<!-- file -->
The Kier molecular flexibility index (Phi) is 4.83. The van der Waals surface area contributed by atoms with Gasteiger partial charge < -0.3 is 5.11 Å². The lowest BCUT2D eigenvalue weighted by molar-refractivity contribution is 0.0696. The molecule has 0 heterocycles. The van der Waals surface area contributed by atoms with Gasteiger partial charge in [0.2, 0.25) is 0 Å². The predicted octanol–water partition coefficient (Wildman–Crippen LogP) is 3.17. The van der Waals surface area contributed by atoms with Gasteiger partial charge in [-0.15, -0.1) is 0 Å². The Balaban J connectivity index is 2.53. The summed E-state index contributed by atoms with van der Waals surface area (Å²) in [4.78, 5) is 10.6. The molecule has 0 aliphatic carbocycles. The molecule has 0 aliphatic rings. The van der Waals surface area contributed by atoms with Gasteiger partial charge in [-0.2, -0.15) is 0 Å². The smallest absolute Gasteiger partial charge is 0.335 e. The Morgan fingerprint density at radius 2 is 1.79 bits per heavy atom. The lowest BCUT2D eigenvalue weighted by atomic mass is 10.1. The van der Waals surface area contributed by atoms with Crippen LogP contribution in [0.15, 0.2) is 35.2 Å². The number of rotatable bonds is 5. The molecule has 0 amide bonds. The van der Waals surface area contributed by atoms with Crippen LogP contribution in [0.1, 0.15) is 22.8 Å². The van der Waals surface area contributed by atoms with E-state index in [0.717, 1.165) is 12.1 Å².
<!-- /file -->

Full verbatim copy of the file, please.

The Kier molecular flexibility index (Phi) is 4.83. The van der Waals surface area contributed by atoms with Gasteiger partial charge < -0.3 is 5.11 Å². The lowest BCUT2D eigenvalue weighted by molar-refractivity contribution is 0.0696. The molecule has 0 heterocycles. The van der Waals surface area contributed by atoms with Gasteiger partial charge in [0.2, 0.25) is 0 Å². The predicted octanol–water partition coefficient (Wildman–Crippen LogP) is 3.17. The van der Waals surface area contributed by atoms with Gasteiger partial charge in [-0.15, -0.1) is 0 Å². The Balaban J connectivity index is 2.53. The summed E-state index contributed by atoms with van der Waals surface area (Å²) in [4.78, 5) is 10.6. The molecule has 0 aliphatic carbocycles. The molecule has 0 aliphatic rings. The van der Waals surface area contributed by atoms with Gasteiger partial charge in [-0.2, -0.15) is 0 Å². The smallest absolute Gasteiger partial charge is 0.335 e. The Morgan fingerprint density at radius 2 is 1.79 bits per heavy atom. The lowest BCUT2D eigenvalue weighted by atomic mass is 10.1. The van der Waals surface area contributed by atoms with Crippen LogP contribution in [0.15, 0.2) is 35.2 Å². The number of rotatable bonds is 5. The molecule has 0 amide bonds. The van der Waals surface area contributed by atoms with Crippen LogP contribution in [0.1, 0.15) is 22.8 Å². The van der Waals surface area contributed by atoms with E-state index in [0.717, 1.165) is 12.1 Å².